Five Die While Using Obesity Devices, FDA Says

Posted August 13, 2017

The weight loss system, which the FDA first issued a safety warning for in February, involves the inflation of balloons in patients' stomachs via a micro-catheter.

The U.S. Food and Drug Administration has received reports of five deaths associated with liquid-filled intragastric balloon systems used to treat obesity. The procedure, which is FDA-approved, involves inserting one or two silicone balloons into the stomach through the mouth and filling them with liquid until they are about the size of a grapefruit. The balloon is created to remain in place for several months.

In its statement released on August 10, the agency said that all of the five fatalities occurred within a month or less after the placement of the balloon. Three people died just one to three days later.

"At this time, we do not know the root cause or incidence per rate of patient death", the FDA said, adding that it is working with the companies that manufacture the devices.

All deaths happened within a month of the procedure, the FDA said in a letter earlier this week to health-care providers. The FDA says it can't confirm the devices are responsible for the deaths. One involved the ReShape Integrated Dual Balloon System by ReShape Medical. The fifth was using the ReShape Integrated Dual Balloon System, made my ReShape Medical Inc.

"All five reports indicate that patient deaths occurred within a month or less of balloon placement", the FDA said in a statement cited by NBC. The use of the balloon is complemented with counseling and nutritional support or advice.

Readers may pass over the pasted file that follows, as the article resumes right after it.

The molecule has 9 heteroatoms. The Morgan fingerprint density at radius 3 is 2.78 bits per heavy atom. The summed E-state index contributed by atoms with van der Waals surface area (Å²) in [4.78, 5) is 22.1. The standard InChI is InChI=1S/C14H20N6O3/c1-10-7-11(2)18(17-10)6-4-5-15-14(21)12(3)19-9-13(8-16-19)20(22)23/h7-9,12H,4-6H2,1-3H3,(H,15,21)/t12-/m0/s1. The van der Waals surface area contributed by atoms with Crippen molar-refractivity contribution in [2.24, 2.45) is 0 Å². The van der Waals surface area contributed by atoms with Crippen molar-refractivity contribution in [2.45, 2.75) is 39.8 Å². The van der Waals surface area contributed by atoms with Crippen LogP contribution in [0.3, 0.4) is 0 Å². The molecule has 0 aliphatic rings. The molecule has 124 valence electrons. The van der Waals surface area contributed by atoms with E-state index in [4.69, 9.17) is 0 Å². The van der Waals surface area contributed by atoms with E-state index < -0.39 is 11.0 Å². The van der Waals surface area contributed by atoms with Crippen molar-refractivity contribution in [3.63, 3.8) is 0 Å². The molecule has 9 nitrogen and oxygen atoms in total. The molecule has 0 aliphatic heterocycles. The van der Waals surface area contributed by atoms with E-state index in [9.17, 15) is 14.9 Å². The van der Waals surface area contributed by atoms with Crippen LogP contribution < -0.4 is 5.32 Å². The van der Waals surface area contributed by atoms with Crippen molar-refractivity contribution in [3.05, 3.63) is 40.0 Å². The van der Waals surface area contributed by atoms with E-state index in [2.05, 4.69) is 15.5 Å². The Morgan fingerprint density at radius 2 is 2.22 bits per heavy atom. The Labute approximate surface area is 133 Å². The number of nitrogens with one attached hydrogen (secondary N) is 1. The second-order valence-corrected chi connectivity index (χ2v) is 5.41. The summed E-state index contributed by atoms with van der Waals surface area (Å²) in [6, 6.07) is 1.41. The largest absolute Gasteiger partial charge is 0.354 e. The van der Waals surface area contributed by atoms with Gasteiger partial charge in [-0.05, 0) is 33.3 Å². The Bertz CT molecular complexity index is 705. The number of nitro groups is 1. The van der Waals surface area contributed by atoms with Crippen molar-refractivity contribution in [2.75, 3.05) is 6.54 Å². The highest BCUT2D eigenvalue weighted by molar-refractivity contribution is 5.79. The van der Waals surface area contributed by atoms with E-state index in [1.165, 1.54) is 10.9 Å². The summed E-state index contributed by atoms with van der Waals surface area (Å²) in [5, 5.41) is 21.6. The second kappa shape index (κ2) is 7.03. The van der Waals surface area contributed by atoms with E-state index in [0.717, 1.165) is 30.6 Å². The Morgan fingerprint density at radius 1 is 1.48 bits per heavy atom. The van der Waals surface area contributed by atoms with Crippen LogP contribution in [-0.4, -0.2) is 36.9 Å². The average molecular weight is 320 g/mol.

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In the product's package insert, there have been 21 deaths in ORBERA patients in the period from January 1, 2006 through March 31, 2017, out of more than 277K devices distributed during the same period, an incident rate below 0.01%.

"Serious adverse events observed in global product experience with Orbera and from literature reviews, but not seen in the US clinical study include: ulcerations/erosions, balloon deflation/migration, esophageal perforation, cardiac complications/cardiac arrest, and death", it says on its website.

Endoscopic placement of the balloon is temporary and reversible without surgical incisions.

Apollo's CEO Todd Newton said numerous patients who use the device as a weight-loss tool have other obesity-related health problems. The agency recommends that doctors closely monitor patients who are using these devices.

The symptoms of balloon over-inflation or pancreatitis include severe abdominal or back pain, abdominal swelling, trouble breathing, fever or vomiting.